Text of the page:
Fannin County Museum of History


‚ÄčOne Main Street, Bonham, Texas

The Oldest Cemetery in Fannin County?

Bonham Daily Favorite, January 15, 1995

In last week's column a few of Texas laws protecting cemeteries were presented in an abbreviated form. Persons interested in a more detailed explanation of these laws are encouraged to check Vernon's Annotated Revised Civil Statutes of the State of Texas.

One other area of concern for those with ancestors buried in remote and neglected cemeteries is the right of access to these cemeteries. Most of the burial sites in question generally lie within the confines of a privately owned section of land.

On more than one occasion persons desiring to visit one of these cemeteries have been threatened with bodily harm, arrest, or other unpleasantries if they dare to set foot on the privately owned property. There are no specific Texas laws which deal with access to historic/old cemeteries. However, Texas courts in several cases have clearly expressed the right of visitors to the cemeteries to cross over privately owned land.

In Texas Jurisprudence , Second Edition, Volume II the following information is quoted: "Right to care for and decorate grave lots... A cemetery is not only a place where the dead may be buried, but is also one in which the living may give expression to their affection and respect for the dead by marking and decorating the place of interment and beautifying its surroundings.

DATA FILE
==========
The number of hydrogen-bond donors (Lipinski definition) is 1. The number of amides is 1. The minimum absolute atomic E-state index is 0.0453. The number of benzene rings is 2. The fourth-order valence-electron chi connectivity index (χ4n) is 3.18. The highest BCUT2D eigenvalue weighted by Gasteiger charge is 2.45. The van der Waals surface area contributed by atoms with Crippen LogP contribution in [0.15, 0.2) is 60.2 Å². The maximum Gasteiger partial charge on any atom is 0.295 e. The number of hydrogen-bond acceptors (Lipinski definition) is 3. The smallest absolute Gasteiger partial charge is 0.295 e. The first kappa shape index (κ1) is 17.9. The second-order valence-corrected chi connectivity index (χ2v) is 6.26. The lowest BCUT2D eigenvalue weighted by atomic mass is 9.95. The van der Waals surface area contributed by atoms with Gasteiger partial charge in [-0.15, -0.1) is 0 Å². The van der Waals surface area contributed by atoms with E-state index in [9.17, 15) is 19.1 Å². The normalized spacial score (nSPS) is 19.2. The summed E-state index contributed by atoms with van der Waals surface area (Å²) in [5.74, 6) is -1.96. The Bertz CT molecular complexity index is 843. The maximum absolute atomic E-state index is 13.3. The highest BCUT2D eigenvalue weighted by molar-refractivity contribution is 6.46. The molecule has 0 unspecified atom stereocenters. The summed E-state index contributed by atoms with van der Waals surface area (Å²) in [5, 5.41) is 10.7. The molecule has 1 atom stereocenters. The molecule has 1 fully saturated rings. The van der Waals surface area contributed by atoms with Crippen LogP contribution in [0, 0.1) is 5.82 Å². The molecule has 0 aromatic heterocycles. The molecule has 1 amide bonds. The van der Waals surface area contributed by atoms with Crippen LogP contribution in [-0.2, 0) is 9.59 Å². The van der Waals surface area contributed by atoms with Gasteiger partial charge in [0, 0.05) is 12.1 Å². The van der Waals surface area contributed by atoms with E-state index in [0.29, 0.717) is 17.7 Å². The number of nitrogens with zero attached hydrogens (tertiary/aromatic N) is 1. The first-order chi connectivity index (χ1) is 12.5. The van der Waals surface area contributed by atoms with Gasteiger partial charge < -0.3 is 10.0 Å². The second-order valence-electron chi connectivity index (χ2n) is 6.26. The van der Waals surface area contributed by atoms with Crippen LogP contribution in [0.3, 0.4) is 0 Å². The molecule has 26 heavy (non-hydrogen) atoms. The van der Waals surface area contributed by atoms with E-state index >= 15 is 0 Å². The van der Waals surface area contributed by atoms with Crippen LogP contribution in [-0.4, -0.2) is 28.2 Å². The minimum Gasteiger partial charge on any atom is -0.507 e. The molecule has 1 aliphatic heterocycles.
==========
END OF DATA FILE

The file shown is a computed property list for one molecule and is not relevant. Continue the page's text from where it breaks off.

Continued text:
The right to enter the grounds for the purpose of burying the dead, under reasonable restrictions and regulations, is accompanied by the right to care for the grave. Neither of these rights is such as to require the personal attention of those in whom they inhere. They may be accompanied by an agent and the right to have them done by an agent."

From these cases and others it remains clear that it is impossible for persons to visit a cemetery to care for graves there unless access, or the rights of ingress and egress, were extended. It appears that the courts have established such rights.

Two other laws are also important to our discussion here because there had been much misunderstanding concerning the use of public funds for these old cemeteries. Section 713.021 of the Health and Safety Code states that any county commissioners court may create a trust fund for the maintenance and upkeep of neglected public and private cemeteries in the county.

Section 713.028 of the Health and Safety Code states that a commissioners court may use public funds, county employees , and county equipment for the maintenance of cemeteries for the purpose of historic preservation (i . e. , with grave markers more than 50 years old) and protection of the public health, safety, and welfare.

As stated previously, local law enforcement authorities such as police departments and sheriff's department are responsible for enforcement of these laws and the protection of our historic cemeteries. If anyone sees or suspects that a cemetery is being vandalized, destroyed, or otherwise endangered, these local authorities should be contacted immediately. Time is essential. Even the slightest delay could result in irreparable damage or loss of one of our most valuable resources.